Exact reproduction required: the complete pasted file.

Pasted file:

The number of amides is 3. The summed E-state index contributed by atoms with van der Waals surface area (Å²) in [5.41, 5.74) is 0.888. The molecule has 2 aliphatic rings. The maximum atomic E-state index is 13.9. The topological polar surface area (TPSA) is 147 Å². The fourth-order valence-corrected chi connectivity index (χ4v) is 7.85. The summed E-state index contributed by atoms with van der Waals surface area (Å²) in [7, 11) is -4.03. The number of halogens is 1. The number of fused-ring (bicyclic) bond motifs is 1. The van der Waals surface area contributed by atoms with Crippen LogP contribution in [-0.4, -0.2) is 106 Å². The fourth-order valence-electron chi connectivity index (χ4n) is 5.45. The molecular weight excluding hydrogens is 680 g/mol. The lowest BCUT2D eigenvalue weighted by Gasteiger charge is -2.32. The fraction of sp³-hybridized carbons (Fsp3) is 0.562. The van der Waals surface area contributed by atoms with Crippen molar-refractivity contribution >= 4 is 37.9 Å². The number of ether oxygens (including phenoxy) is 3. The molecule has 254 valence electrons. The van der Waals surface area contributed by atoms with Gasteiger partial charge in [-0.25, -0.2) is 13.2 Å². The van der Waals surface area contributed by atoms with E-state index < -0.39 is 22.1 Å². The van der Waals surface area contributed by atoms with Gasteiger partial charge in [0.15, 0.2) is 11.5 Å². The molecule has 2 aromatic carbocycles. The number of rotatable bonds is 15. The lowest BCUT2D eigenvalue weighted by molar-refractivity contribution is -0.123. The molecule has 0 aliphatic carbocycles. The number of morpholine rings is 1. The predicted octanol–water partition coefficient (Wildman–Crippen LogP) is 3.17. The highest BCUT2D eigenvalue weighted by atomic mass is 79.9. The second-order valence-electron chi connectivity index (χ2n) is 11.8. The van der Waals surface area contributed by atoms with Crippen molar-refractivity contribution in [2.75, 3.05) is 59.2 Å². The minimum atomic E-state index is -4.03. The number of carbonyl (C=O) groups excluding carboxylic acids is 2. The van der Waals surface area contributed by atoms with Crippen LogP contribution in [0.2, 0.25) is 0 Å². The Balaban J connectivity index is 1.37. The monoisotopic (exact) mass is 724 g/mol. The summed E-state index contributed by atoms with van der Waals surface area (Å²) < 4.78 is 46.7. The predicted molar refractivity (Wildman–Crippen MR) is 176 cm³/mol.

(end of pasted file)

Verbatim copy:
The number of amides is 3. The summed E-state index contributed by atoms with van der Waals surface area (Å²) in [5.41, 5.74) is 0.888. The molecule has 2 aliphatic rings. The maximum atomic E-state index is 13.9. The topological polar surface area (TPSA) is 147 Å². The fourth-order valence-corrected chi connectivity index (χ4v) is 7.85. The summed E-state index contributed by atoms with van der Waals surface area (Å²) in [7, 11) is -4.03. The number of halogens is 1. The number of fused-ring (bicyclic) bond motifs is 1. The van der Waals surface area contributed by atoms with Crippen LogP contribution in [-0.4, -0.2) is 106 Å². The fourth-order valence-electron chi connectivity index (χ4n) is 5.45. The molecular weight excluding hydrogens is 680 g/mol. The lowest BCUT2D eigenvalue weighted by Gasteiger charge is -2.32. The fraction of sp³-hybridized carbons (Fsp3) is 0.562. The van der Waals surface area contributed by atoms with Crippen molar-refractivity contribution >= 4 is 37.9 Å². The number of ether oxygens (including phenoxy) is 3. The molecule has 254 valence electrons. The van der Waals surface area contributed by atoms with Gasteiger partial charge in [-0.25, -0.2) is 13.2 Å². The van der Waals surface area contributed by atoms with E-state index < -0.39 is 22.1 Å². The van der Waals surface area contributed by atoms with Gasteiger partial charge in [0.15, 0.2) is 11.5 Å². The molecule has 2 aromatic carbocycles. The number of rotatable bonds is 15. The lowest BCUT2D eigenvalue weighted by molar-refractivity contribution is -0.123. The molecule has 0 aliphatic carbocycles. The number of morpholine rings is 1. The predicted octanol–water partition coefficient (Wildman–Crippen LogP) is 3.17. The highest BCUT2D eigenvalue weighted by atomic mass is 79.9. The second-order valence-electron chi connectivity index (χ2n) is 11.8. The van der Waals surface area contributed by atoms with Crippen molar-refractivity contribution in [2.75, 3.05) is 59.2 Å². The minimum atomic E-state index is -4.03. The number of carbonyl (C=O) groups excluding carboxylic acids is 2. The van der Waals surface area contributed by atoms with Crippen LogP contribution in [0.2, 0.25) is 0 Å². The Balaban J connectivity index is 1.37. The monoisotopic (exact) mass is 724 g/mol. The summed E-state index contributed by atoms with van der Waals surface area (Å²) < 4.78 is 46.7. The predicted molar refractivity (Wildman–Crippen MR) is 176 cm³/mol.